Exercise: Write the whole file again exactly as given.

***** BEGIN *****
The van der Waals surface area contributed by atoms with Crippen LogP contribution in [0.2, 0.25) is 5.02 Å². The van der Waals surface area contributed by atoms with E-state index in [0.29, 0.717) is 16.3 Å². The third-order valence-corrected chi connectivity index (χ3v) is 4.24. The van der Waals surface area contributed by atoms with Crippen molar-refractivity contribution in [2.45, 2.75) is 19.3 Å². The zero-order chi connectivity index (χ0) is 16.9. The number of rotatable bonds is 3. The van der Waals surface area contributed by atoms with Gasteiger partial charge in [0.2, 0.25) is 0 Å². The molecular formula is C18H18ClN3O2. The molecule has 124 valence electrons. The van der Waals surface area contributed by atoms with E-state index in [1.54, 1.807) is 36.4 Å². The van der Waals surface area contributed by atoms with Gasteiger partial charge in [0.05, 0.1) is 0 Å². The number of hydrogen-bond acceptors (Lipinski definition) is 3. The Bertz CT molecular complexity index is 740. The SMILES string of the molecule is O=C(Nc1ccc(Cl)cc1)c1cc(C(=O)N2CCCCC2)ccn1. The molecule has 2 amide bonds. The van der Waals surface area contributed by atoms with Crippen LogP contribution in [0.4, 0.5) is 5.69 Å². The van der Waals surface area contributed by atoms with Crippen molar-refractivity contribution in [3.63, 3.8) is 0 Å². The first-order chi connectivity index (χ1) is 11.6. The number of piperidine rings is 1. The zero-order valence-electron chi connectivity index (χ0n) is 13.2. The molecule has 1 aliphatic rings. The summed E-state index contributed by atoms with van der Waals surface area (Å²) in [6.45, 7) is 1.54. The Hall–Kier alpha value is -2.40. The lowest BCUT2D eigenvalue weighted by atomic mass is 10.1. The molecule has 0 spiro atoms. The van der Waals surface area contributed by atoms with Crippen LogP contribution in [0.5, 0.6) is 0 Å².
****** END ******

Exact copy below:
The van der Waals surface area contributed by atoms with Crippen LogP contribution in [0.2, 0.25) is 5.02 Å². The van der Waals surface area contributed by atoms with E-state index in [0.29, 0.717) is 16.3 Å². The third-order valence-corrected chi connectivity index (χ3v) is 4.24. The van der Waals surface area contributed by atoms with Crippen molar-refractivity contribution in [2.45, 2.75) is 19.3 Å². The zero-order chi connectivity index (χ0) is 16.9. The number of rotatable bonds is 3. The van der Waals surface area contributed by atoms with Gasteiger partial charge in [0.2, 0.25) is 0 Å². The molecular formula is C18H18ClN3O2. The molecule has 124 valence electrons. The van der Waals surface area contributed by atoms with E-state index in [1.54, 1.807) is 36.4 Å². The van der Waals surface area contributed by atoms with Gasteiger partial charge in [0.05, 0.1) is 0 Å². The number of hydrogen-bond acceptors (Lipinski definition) is 3. The Bertz CT molecular complexity index is 740. The SMILES string of the molecule is O=C(Nc1ccc(Cl)cc1)c1cc(C(=O)N2CCCCC2)ccn1. The molecule has 2 amide bonds. The van der Waals surface area contributed by atoms with Crippen LogP contribution in [0.4, 0.5) is 5.69 Å². The van der Waals surface area contributed by atoms with Crippen molar-refractivity contribution in [3.63, 3.8) is 0 Å². The first-order chi connectivity index (χ1) is 11.6. The number of piperidine rings is 1. The zero-order valence-electron chi connectivity index (χ0n) is 13.2. The molecule has 1 aliphatic rings. The summed E-state index contributed by atoms with van der Waals surface area (Å²) in [6.45, 7) is 1.54. The Hall–Kier alpha value is -2.40. The lowest BCUT2D eigenvalue weighted by atomic mass is 10.1. The molecule has 0 spiro atoms. The van der Waals surface area contributed by atoms with Crippen LogP contribution in [0.5, 0.6) is 0 Å².